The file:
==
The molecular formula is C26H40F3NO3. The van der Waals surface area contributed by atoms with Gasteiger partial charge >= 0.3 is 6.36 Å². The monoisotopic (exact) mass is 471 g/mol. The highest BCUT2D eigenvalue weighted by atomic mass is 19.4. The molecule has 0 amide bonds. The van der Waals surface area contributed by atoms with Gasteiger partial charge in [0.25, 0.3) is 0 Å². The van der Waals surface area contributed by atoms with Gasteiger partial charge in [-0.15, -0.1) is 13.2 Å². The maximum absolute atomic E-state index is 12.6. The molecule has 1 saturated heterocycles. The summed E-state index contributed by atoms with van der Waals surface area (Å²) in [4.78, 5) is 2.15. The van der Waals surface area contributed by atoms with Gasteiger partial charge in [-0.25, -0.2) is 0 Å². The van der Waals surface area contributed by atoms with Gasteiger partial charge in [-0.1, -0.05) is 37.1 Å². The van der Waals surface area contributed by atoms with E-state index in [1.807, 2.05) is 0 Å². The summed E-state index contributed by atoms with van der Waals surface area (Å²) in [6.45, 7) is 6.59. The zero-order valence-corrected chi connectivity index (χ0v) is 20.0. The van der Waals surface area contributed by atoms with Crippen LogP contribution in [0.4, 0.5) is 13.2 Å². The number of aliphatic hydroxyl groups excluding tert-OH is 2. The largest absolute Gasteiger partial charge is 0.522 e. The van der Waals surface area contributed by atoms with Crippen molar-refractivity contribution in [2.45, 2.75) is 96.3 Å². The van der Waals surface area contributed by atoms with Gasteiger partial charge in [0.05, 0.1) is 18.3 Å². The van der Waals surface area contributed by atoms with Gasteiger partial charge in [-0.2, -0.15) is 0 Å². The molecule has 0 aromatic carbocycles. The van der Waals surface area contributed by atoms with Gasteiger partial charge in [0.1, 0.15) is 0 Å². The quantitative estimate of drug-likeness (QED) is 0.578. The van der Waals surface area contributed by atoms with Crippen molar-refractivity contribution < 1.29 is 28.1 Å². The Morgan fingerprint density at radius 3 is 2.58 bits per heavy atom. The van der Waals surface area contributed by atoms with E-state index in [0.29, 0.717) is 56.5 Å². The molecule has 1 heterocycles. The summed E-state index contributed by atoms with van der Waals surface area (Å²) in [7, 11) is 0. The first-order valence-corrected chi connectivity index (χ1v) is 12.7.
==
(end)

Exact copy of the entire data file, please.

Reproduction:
The molecular formula is C26H40F3NO3. The van der Waals surface area contributed by atoms with Gasteiger partial charge >= 0.3 is 6.36 Å². The monoisotopic (exact) mass is 471 g/mol. The highest BCUT2D eigenvalue weighted by atomic mass is 19.4. The molecule has 0 amide bonds. The van der Waals surface area contributed by atoms with Gasteiger partial charge in [0.25, 0.3) is 0 Å². The van der Waals surface area contributed by atoms with Gasteiger partial charge in [-0.15, -0.1) is 13.2 Å². The maximum absolute atomic E-state index is 12.6. The molecule has 1 saturated heterocycles. The summed E-state index contributed by atoms with van der Waals surface area (Å²) in [4.78, 5) is 2.15. The van der Waals surface area contributed by atoms with Gasteiger partial charge in [-0.25, -0.2) is 0 Å². The van der Waals surface area contributed by atoms with Gasteiger partial charge in [-0.1, -0.05) is 37.1 Å². The van der Waals surface area contributed by atoms with E-state index in [1.807, 2.05) is 0 Å². The summed E-state index contributed by atoms with van der Waals surface area (Å²) in [6.45, 7) is 6.59. The zero-order valence-corrected chi connectivity index (χ0v) is 20.0. The van der Waals surface area contributed by atoms with Crippen LogP contribution in [0.4, 0.5) is 13.2 Å². The number of aliphatic hydroxyl groups excluding tert-OH is 2. The largest absolute Gasteiger partial charge is 0.522 e. The van der Waals surface area contributed by atoms with Crippen molar-refractivity contribution in [2.45, 2.75) is 96.3 Å². The van der Waals surface area contributed by atoms with Gasteiger partial charge in [0.05, 0.1) is 18.3 Å². The van der Waals surface area contributed by atoms with Gasteiger partial charge in [-0.2, -0.15) is 0 Å². The molecule has 0 aromatic carbocycles. The van der Waals surface area contributed by atoms with Gasteiger partial charge in [0.1, 0.15) is 0 Å². The quantitative estimate of drug-likeness (QED) is 0.578. The van der Waals surface area contributed by atoms with Crippen molar-refractivity contribution < 1.29 is 28.1 Å². The Morgan fingerprint density at radius 3 is 2.58 bits per heavy atom. The van der Waals surface area contributed by atoms with E-state index in [0.29, 0.717) is 56.5 Å². The molecule has 1 heterocycles. The summed E-state index contributed by atoms with van der Waals surface area (Å²) in [7, 11) is 0. The first-order valence-corrected chi connectivity index (χ1v) is 12.7.